Who's Who Ancient Greece: Socrates
Socrates 470 BC-399 BC
Son of a midwife and sculptor, Socrates also became a professional sculptor, perhaps up until he was 40 years of age, after which he turned to philosophy instead, gathering young people around him and giving himself over to educating them through the art of conversation.
Little is known about his own education, though certainly he attended performances of tragedy and comedy as well as other artistic events, and followed the movements in philosophy and rhetoric.
He and his wife and three children were largely supported by his wealthy friend Kriton (Criton). Though not involved in politics, he was a dutiful citizen, obedient to the laws of the time. He was praised for his bravery during the Peloponnesian War in saving the life of Alcibiadhes (reported by the latter in Plato's Symposium). He was known as a very unique and mysterious figure in Athens, one with subtle intelligence, fine character, and his serenity and inner harmony, which he radiated.
Physically, he was a rather ugly man, loved by many, though disliked by many, perhaps the majority, who saw him as a Sophist.
He was motivated by the desire to raise the moral and intellectual level not only of the young, though closest to them, but also of his fellow citizens, by engaging them in his own search for virtue and justice.
Two of his famous sayings were:
'I know nothing except the fact of my ignorance', and
'I grow old ever learning.'
Rather that teaching what he believed to be truth, he taught the necessity for the search for the truth, especially in regard to how to be an ethical human being and citizen.
His focus was on the human realm rather than on the heavens. Unlike so many other philosophers of his time, he wrote nothing, and did not teach rhetoric, found a school, or travel around teaching. Nor did he give lessons, or accept money for his teaching, for which his chief method was dialogue.
His gift for asking simple questions brought people into discussions about social, political, ethical and religious issues. His pretense of ignorance in asking questions was called 'Socratic irony', his appearing not to know but wanting to learn from others what constituted such things as good and evil, beauy and ugliness, justice and injustice, and the like.
His aim was to inspire others to think for themselves by looking within for the truth, using the tool of reason, rather than expecting to learn it from others. His questions were simple the prod, to stir the process of self-inquiry, this method later called 'midwifery' (Socrates' mother's trade), in that it resembled the work of the midwife in aid the natural process of delivery.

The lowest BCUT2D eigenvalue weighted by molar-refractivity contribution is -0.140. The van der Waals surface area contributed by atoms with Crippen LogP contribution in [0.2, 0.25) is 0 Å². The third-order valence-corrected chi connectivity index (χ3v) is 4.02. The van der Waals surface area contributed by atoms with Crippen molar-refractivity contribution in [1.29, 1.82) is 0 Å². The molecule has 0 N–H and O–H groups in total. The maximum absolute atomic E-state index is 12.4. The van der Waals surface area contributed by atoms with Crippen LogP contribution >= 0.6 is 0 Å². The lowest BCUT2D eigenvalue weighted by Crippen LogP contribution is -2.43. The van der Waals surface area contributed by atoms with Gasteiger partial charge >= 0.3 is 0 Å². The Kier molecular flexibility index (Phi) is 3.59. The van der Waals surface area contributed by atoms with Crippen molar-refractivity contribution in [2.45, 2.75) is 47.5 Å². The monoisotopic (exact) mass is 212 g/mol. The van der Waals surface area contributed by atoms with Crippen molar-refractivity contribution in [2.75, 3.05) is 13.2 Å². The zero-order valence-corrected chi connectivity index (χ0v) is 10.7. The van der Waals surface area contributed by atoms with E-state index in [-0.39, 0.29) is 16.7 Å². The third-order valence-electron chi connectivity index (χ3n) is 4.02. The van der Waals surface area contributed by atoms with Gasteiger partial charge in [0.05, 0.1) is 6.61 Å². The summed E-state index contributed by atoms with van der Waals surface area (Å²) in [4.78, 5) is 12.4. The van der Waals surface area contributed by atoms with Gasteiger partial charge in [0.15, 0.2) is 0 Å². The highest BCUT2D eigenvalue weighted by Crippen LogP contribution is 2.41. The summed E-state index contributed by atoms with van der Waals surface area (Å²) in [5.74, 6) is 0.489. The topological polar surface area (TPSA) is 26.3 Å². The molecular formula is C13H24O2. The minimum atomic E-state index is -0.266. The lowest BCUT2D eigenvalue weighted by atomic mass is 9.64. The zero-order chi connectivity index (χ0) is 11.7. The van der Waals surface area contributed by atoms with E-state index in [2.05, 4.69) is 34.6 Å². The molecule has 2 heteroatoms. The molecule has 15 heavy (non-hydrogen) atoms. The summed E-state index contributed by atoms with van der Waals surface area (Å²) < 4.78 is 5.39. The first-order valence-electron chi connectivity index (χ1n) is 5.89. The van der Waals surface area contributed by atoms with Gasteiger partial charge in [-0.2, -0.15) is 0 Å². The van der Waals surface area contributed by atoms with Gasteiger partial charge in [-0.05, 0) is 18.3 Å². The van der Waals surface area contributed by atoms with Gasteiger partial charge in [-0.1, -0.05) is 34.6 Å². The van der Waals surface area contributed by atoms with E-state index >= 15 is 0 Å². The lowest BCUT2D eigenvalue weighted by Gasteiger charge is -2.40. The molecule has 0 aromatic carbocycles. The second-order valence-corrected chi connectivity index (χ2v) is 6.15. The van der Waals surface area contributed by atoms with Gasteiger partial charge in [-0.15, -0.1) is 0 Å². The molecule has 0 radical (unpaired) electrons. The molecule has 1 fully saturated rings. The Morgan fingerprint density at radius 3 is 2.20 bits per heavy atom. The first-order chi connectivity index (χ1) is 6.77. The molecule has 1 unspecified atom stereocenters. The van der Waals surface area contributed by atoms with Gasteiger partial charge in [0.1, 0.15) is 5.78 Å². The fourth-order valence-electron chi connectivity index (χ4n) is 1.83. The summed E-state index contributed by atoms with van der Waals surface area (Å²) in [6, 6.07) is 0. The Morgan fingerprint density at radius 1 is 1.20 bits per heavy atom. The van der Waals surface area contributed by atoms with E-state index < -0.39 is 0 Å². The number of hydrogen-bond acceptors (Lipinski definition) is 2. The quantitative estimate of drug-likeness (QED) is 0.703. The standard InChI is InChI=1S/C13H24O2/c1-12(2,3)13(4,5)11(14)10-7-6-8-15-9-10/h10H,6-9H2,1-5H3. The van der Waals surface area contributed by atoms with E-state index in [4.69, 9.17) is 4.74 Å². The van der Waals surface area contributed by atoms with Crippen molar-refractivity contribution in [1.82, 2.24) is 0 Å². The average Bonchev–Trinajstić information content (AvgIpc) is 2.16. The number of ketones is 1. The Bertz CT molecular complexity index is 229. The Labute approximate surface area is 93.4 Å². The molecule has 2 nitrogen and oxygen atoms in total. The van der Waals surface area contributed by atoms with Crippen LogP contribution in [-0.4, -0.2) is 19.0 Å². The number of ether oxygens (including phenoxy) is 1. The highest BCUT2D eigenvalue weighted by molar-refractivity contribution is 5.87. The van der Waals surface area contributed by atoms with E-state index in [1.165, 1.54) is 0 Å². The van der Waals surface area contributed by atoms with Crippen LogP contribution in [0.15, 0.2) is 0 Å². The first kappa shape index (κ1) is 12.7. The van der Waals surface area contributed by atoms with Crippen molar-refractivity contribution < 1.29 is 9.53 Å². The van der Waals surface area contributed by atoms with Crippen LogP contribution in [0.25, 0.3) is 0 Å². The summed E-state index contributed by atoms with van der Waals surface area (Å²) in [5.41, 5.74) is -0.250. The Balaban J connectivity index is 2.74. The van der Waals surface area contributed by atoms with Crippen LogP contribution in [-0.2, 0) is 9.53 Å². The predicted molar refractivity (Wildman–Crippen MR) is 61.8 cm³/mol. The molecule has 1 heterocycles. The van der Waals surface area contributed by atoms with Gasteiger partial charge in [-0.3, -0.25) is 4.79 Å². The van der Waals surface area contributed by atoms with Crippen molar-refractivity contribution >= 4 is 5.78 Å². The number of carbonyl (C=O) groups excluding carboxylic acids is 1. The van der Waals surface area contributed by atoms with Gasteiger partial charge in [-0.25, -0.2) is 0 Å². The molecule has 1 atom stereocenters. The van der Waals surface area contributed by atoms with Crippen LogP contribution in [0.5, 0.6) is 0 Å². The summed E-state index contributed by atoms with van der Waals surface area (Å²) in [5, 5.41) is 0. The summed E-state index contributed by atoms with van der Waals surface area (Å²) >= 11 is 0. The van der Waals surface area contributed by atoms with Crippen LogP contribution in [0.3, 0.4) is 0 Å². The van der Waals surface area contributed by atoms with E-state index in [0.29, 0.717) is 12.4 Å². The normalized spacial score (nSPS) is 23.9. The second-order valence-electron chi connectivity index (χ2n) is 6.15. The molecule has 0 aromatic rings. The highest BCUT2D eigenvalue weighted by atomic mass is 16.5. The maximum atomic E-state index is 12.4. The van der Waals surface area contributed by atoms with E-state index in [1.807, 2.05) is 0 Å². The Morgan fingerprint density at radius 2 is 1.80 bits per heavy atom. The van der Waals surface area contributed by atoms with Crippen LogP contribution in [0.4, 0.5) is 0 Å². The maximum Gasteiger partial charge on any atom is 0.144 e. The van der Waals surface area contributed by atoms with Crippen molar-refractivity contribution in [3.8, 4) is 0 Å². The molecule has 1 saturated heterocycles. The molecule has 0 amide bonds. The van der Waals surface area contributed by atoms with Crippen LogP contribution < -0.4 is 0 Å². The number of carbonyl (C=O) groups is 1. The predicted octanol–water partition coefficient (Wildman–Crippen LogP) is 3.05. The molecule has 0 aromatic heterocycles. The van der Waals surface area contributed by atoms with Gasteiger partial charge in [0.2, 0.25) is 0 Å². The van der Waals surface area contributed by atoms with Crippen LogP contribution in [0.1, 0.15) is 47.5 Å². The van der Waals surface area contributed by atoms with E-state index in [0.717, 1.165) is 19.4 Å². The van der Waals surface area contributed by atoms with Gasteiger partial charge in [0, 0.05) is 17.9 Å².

Those who brought the charges against Socrates that led to his trial and death by poison hemlock, were three: Melitus, Anytus and Lykon. The charges stated: 'Socrates is guilty first of denying the gods recognized by the state in introducing new divinities, and secondly of corrupting the young'.
The custom at the time when one was charged with a crime and brought to court was to have a good orator prepare one's defence. This was done by Socrates' pupils, who engaged the famous orator, Lysis.
According to Plato's writings, Socrates refused to read the defence written for him. He stated that he had prepared his own defence during his life by right action, and in court he told the judges that rather than any punishment being imposed on him, he should be rewarded by the state by maintaining him in the Prytaneum, since he had devoted his life to improving the citizens.
He was found guilty of the charges brought against him and condemned to death. During the 30 days that Socrates spent in prison preceding his death, he conversed as he always had with his pupils, though in the prison, which became his school.
Though his pupil Kriton, who had supported him financially, urged him to escape, he chose to respect the laws of the state, just as he always had, and thus serve as a good example to his pupils as well. It was reported that he drank the cup of hemlock with the inner tranquility for which he had always been known. Among the words of Socrates quoted by Plato are a few on the subject of why he chose to speak informally with his pupils in the agora rather than give speeches to the public. Addressing his pupils, he says, "The reason for this is something that you have heard me say often, that I feel inside me something divine and supernatural", something that Melitus referred to derisively in his charges.
And this, which started in my childhood, is a voice which, when it is heard, urges me not to do something that I want to do, but it never urges me to do something.". (Apologia) The key words here, it seems, are 'I feel inside me something divine and supernatural', words very similar to the words attributed to Christ: 'The kingdom of God is within you'.
Established religions (and monolithic religious states) have often killed those who ask people to think for themselves, to seek the divine within, and to 'Question authority'.